By Doug Hansen
A few years back some influential magazines published complimentary articles about the relatively undiscovered Ecuadorian town of Cuenca that set off an explosion of foreigners moving there. Choosing a city rather than a country for the first time ever, International Living rated Cuenca as the world's No. 1 retirement destination. Germany's influential Stern magazine rated Cuenca as the top city in South America for foreign expats, while National Geographic included it in their list of the world's top 50 historical cities. Not to be outdone, Lonely Planet's "Best in Travel Guide" included Cuenca among its top 10 "must-see" cities. But does the city live up to its larger-than-life reputation? My wife and I spent a month there to find out for ourselves.
The glowing hype we had read about Cuenca's "visually stunning, European-style charm" didn't match what we observed. Our first impressions were shaped by the heavy volume of traffic on the main streets, including a steady stream of black-smoke-belching buses, yellow taxis, cars and trucks honking their horns. Many buildings, even in the vaunted U.N. World Heritage historic center of town, looked worn and in need of painting, patching and graffiti removal.
After a month of walking around this town of 350,000 inhabitants, talking to locals and touring the popular places surrounding Cuenca, however, we reached a more balanced view of why Cuenca deserves to be considered as an overseas retirement destination.
Cuenca has many attractive features: plant-filled plazas, four cascading rivers, 52 churches, a scattered assortment of architecturally compelling buildings and a ring of green, frequently cloud-draped mountains framing the town in almost every direction.
Even more important is the most attractive feature of all: the Ecuadorian people. It would be hard to find a group of folks more friendly, kind and welcoming. Wherever we went, from crowded markets to upscale areas, we always felt completely comfortable mixing with the Ecuadorians around us.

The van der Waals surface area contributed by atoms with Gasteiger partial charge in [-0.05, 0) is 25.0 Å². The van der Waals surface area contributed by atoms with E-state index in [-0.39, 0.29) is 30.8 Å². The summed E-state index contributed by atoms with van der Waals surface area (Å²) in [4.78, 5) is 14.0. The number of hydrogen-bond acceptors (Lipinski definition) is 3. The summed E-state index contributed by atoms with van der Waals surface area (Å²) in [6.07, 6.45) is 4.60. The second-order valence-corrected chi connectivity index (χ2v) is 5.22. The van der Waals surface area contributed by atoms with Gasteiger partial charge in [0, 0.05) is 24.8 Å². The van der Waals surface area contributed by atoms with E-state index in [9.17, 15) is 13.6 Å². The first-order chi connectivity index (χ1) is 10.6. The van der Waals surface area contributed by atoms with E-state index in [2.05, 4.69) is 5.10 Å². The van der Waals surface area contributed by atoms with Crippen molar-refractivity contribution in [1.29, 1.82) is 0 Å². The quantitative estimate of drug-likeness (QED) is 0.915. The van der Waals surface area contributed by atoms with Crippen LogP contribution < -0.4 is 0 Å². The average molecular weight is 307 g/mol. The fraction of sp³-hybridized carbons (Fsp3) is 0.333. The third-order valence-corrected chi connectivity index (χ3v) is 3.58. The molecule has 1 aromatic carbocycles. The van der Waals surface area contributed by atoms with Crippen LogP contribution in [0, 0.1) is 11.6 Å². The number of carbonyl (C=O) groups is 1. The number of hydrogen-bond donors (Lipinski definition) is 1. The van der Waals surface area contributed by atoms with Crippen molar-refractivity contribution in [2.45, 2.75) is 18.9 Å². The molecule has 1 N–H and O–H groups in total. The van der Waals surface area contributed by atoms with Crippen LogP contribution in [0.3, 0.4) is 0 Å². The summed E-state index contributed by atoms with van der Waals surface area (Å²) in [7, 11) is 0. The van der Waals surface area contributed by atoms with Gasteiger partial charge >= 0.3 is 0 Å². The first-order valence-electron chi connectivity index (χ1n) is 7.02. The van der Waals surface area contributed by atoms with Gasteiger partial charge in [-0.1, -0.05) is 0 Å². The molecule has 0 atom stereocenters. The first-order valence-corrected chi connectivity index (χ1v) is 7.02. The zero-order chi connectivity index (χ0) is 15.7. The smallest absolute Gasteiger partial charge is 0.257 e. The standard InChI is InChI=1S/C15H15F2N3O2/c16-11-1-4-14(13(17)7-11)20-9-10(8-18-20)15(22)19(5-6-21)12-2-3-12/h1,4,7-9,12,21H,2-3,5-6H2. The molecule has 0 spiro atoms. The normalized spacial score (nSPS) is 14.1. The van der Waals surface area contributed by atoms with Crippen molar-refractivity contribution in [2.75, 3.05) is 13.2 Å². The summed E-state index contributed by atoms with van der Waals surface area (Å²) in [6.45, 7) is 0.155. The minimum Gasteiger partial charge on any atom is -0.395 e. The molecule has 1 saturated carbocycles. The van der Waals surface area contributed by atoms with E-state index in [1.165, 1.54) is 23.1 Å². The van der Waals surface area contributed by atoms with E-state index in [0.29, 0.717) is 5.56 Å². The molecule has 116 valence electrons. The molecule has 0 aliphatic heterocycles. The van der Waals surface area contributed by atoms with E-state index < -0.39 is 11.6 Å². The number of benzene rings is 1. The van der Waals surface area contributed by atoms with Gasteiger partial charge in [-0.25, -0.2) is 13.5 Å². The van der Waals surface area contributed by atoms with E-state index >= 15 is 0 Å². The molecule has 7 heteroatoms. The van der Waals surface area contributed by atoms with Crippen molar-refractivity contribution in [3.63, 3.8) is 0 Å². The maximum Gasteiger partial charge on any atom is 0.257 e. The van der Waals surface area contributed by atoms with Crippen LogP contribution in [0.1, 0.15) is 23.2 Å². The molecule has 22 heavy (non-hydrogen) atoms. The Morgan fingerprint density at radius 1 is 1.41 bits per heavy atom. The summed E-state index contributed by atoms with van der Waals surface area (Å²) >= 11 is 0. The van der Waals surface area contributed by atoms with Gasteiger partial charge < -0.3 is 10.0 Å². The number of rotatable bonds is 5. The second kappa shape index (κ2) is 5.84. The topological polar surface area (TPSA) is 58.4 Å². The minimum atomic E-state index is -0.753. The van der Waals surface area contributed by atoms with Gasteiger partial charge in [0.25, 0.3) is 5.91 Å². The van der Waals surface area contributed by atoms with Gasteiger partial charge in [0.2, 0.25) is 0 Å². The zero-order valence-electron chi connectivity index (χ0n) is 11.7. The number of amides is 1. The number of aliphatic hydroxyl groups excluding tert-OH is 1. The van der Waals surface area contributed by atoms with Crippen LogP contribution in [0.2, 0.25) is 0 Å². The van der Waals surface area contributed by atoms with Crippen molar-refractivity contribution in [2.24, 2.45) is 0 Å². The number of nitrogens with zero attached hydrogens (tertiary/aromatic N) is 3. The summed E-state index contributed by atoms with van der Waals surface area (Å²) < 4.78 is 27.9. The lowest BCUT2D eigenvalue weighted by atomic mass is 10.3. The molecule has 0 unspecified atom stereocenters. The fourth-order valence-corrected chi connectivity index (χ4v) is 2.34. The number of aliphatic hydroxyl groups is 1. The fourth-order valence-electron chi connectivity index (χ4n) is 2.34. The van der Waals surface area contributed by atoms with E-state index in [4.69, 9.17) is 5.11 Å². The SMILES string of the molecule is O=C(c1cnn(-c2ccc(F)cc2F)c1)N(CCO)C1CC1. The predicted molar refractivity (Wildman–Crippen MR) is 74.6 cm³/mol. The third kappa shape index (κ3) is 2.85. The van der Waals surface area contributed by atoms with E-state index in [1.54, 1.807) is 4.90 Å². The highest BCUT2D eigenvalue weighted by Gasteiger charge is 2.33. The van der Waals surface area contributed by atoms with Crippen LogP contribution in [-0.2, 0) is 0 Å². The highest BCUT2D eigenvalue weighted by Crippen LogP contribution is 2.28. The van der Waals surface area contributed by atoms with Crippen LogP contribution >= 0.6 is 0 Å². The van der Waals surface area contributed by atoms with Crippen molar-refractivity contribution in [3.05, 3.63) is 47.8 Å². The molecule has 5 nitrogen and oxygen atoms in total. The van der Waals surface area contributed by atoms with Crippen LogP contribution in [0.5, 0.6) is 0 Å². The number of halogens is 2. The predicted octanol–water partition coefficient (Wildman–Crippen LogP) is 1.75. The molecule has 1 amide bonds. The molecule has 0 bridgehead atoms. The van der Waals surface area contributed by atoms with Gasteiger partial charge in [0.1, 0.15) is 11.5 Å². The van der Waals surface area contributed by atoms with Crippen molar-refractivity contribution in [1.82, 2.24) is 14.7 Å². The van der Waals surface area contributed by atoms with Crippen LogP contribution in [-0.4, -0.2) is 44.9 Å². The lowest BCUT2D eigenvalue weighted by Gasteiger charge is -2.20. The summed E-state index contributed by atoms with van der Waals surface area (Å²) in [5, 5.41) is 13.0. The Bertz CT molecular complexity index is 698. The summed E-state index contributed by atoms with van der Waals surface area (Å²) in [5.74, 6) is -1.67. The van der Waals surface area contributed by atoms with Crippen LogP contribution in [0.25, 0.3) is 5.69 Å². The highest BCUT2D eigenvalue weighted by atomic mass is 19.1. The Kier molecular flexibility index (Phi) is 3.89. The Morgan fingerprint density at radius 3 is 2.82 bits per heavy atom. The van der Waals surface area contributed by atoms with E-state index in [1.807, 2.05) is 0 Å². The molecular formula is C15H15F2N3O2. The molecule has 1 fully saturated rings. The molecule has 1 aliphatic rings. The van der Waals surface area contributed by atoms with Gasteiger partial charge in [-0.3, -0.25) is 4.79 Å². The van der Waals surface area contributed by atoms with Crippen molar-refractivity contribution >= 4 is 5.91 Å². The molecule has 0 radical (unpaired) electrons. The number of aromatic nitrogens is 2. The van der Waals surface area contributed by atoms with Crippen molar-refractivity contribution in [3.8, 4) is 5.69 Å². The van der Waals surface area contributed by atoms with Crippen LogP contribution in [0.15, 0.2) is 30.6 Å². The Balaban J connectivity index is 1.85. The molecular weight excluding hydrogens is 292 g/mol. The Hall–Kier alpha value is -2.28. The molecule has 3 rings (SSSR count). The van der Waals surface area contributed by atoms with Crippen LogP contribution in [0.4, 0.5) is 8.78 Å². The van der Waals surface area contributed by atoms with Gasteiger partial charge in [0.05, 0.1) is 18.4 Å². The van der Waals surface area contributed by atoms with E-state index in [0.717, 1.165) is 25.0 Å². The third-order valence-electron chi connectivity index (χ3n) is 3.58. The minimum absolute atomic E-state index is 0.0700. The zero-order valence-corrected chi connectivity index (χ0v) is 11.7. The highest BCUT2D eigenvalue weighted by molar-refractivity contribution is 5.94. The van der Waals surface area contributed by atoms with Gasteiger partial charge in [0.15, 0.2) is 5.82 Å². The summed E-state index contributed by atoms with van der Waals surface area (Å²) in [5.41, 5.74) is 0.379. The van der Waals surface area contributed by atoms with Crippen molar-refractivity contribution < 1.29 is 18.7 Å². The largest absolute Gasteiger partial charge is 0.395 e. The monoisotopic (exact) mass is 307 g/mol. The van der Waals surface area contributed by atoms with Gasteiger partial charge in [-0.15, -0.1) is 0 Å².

On the list of positive features that attract expats to Cuenca the low cost of living is the main consideration. A taxi ride across town costs less than $2, while a new condo with a mountain view, fully furnished, rents for well under $800 per month, and $2.50 buys a full meal. U.S. retirees generally can afford to live here with an above-average standard of living on just their Social Security income. In addition, the city is remarkably clean, the quality and quantity of restaurants will satisfy almost any palate, the climate is mild, and medical care is inexpensive, high quality and readily available.
Another factor in drawing expats here is the strong social scene: One study ranked Ecuador as the No. 1 place in the world for expats to make friends with locals and other foreigners, and this would be especially true in Cuenca. Although no one knows the exact number of expats living here, the best guess is around 5,000, up from just a few hundred 10 years ago. There is a dizzying array of activities for expats to get involved in, ranging from yoga, fitness classes and hiking clubs to writers groups, church meetings and live music venues. We savored a free symphony concert in the central plaza's oldest church and attended high-caliber performances at the elegant Jazz Society Cafe downtown.
So given the many attractive features offered by a life in Cuenca, why do expats live there only 3.5 years on average?
"Cuenca is a great starter city for expats moving overseas for the first time," said Neil Mailer at the Gringo Tree information center. "After getting adjusted to life overseas and figuring out what they like and don't like, some people move on to other places that sound appealing."
Many expats can't handle the language barrier, the cultural differences or the altitude that averages well over 8,000 feet. Others get pulled back home by grandkids, homesickness or boredom.
"Anyone considering moving here should first come to visit and spend a few weeks, preferably a couple of months before making a final decision," said David Morrill at CuencaHighLife."
Doing plenty of preliminary research is important, but nothing takes the place of experiencing a new place first-hand. Cuenca offers an attractive option for good-quality, low-cost living. It's hard to say if it is the world's top retirement place, but it's definitely worthy of consideration.
WHEN YOU GO
My complete report about Cuenca pros and cons is at www.hansentravel.org.; www.gringotree.com has a wide variety of expat articles, resource directories and current events. Also check out www.cuencahighlife.com; www.gringopost.com (classified ads).
Doug Hansen is a travel writer and photographer. See more photos and articles at www.hansentravel.org or Instagram @doug6636. To read features by other Creators Syndicate writers and cartoonists, visit the Creators Syndicate website at www.creators.com.